Friday, October 19, 2012

Días de los muertos, Altadena style

Parade and jamaica are pretty much done.  Only have to deal with some details that are a part of the records and reimbursements that are always found at the tail end of any big project.  Last two weeks were spent trying to do that, trying to rest a bit, do a bit of long needed housekeeping, and getting ready for the next things on the Latino Heritage list.

An ofrenda at Webster's Fine Stationers was at the top of the list.  Thanks to a conversation with Lori Webster of WFS we have an ofrenda, a Days of the Dead altar at the store.  The conversation led to a bit of planning, and then working with Liz Espinoza, we put together an ofrenda that was not only Altadena specific, but incorporated a bit of the history of the Mariposa Hotel and Model Grocery. These businesses existed where WFS now exists.  Since Días de los muertos is about remembering folks and the past it seemed a splendid route to take.


We began "building" an ofrenda with traditional elements.  We included marigolds, water, candles, and things meaningful to those being remembered.  On Wednesday we got the physical, textural and color structure in place.  On Thursday I was on a mission to find tissue for marigolds and can now tell you all the places in town that don't it.  But I was lucky and found these artificial marigolds and oranges while zooming around town.  Having oranges on the ofrenda was a an acknowledgement to all of those who owned the land and worked the land where oranges were grown.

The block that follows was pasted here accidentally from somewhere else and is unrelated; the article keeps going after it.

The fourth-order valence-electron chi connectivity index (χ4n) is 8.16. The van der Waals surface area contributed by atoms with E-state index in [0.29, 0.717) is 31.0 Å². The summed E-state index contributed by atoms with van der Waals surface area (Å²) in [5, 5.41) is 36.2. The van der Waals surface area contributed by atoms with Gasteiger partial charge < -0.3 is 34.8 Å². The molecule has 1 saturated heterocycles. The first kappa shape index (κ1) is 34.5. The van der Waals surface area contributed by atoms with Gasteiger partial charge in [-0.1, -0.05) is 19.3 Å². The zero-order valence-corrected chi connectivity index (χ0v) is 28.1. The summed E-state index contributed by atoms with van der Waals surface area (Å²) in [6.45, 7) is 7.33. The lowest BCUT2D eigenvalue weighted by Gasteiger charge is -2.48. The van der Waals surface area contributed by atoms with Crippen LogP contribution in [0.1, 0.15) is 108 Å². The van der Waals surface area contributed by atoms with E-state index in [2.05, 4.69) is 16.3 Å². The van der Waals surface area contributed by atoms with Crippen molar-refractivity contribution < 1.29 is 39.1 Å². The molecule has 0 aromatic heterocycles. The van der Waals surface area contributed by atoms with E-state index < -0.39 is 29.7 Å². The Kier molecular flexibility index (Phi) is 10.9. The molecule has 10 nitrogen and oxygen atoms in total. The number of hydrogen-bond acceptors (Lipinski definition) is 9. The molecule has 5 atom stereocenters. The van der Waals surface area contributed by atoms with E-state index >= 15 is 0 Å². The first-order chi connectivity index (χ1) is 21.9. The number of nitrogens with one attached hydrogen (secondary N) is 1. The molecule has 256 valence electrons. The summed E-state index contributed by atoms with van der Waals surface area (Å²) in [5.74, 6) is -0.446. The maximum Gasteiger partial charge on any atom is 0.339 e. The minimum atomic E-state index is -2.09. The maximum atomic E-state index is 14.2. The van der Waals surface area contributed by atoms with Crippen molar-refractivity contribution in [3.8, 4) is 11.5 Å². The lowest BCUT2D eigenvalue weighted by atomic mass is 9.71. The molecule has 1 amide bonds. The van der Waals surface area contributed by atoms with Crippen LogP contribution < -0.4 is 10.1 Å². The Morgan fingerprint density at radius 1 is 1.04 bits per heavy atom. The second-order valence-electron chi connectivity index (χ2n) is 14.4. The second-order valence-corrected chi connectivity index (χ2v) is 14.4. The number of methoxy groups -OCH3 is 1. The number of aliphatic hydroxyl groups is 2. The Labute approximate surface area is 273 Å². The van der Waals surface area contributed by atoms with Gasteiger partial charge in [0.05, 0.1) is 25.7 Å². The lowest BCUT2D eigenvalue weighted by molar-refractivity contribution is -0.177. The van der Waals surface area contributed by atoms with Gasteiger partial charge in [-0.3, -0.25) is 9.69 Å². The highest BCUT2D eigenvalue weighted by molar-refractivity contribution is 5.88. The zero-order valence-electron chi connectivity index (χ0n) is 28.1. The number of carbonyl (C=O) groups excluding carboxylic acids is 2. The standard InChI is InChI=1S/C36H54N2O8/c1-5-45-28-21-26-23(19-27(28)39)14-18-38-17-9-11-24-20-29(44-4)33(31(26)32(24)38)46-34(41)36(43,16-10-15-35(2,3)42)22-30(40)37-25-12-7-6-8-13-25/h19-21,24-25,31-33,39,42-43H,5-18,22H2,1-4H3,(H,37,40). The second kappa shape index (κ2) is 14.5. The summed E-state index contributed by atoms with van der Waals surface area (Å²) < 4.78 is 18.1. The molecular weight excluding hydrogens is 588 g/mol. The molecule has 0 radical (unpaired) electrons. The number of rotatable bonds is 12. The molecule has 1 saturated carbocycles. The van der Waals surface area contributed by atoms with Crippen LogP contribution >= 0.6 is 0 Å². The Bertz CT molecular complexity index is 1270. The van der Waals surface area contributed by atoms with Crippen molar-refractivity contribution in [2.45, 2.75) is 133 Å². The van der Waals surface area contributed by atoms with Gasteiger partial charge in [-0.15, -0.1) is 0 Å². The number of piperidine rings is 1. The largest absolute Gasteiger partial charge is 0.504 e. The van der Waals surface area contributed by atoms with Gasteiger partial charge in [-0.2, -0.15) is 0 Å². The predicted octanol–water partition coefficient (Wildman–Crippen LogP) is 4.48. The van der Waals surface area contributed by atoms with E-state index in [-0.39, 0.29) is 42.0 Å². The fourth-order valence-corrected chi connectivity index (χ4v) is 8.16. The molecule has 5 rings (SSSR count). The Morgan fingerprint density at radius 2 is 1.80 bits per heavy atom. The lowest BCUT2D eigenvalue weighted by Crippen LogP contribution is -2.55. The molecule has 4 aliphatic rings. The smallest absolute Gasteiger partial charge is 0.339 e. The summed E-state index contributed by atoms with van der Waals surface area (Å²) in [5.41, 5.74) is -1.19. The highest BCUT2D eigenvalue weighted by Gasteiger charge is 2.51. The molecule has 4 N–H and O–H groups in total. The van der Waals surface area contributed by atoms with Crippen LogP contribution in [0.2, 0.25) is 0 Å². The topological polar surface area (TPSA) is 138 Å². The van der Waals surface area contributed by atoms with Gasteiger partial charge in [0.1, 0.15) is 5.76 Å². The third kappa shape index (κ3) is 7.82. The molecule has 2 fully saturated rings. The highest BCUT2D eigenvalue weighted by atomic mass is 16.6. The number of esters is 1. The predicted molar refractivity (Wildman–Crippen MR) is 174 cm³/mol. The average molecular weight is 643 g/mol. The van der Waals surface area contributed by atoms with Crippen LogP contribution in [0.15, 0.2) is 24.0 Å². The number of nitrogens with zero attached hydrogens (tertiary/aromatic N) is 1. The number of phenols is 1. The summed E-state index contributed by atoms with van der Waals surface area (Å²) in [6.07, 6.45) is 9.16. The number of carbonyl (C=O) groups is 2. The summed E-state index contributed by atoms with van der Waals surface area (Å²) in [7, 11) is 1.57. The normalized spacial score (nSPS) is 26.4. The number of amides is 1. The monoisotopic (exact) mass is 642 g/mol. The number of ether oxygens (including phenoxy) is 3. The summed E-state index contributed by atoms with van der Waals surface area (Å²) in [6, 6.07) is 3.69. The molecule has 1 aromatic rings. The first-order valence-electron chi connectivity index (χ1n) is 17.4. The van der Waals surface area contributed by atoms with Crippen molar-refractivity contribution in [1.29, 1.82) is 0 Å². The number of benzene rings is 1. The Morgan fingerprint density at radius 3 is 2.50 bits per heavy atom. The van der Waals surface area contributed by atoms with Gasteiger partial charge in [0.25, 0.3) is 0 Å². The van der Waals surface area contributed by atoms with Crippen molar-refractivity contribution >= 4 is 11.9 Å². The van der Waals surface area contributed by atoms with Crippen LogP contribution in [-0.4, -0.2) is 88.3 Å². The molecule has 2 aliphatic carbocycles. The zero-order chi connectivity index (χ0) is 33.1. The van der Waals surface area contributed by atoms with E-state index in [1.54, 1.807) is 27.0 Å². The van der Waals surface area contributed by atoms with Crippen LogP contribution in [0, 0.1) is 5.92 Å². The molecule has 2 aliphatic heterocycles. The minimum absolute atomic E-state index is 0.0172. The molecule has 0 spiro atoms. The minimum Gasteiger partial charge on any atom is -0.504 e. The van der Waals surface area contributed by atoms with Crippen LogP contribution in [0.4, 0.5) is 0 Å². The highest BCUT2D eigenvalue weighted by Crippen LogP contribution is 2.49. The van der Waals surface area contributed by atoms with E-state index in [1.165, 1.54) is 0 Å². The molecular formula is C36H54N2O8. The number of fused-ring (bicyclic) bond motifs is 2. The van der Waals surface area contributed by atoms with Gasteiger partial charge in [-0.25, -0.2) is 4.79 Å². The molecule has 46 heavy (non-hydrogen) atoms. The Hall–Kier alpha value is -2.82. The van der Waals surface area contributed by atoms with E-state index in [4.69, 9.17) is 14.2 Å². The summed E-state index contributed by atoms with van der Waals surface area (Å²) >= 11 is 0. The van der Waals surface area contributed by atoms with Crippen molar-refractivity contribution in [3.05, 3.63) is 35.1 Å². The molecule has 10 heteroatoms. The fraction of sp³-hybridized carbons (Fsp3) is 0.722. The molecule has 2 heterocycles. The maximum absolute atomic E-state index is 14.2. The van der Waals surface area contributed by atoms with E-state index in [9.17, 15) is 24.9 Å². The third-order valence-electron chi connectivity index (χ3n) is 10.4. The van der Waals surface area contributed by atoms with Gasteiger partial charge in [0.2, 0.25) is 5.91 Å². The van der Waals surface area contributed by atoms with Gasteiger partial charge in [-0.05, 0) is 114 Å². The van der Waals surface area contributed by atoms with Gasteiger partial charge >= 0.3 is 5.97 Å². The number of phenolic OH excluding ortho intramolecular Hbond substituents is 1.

In a similar way, I found a copy of an image from the Pasadena Museum of History of a person who may have been homesteader or squatter.  In the original image she appears to either be Latina or have indigenous roots.  In any case, it's a bit of an homage to the folks who lived on Indian Flats and other places along the arroyo as the ninetieth century was coming to a close.  The shells and sage stems are arranges as butterflies - las mariposas are on all levels of the ofrenda.

Often ofrendas become communal in nature.  That is certainly the case here.  The candles, chocolate skull, image of a Spanish colonial style house, and the painting were additions by folks who work or live in Altadena.  I suspect there'll be more added as time goes on.  

I'm about to go away for a bit.  I'll be happy to be on the road to New Mexico,  lots of stops while there and on the way returning home.   I have to wonder how the ofrenda will change while I'm gone?


  1. Can't wait to see it. Enjoy New Mexico.

  2. It's rather compact. I intend to enjoy away...

  3. I wrote an article about the ofrenda in Liz's yard for Altadena Patch last year (or was it the year before?). A beautiful tradition.

  4. It was last year. I was in Portland when the article went to print. It was fun to read about home. All the more so since you did such a fine job of writing. It's funny how each ofrenda takes on its own character. Theoretically that makes sense, but it is still inspiring to see how things develop.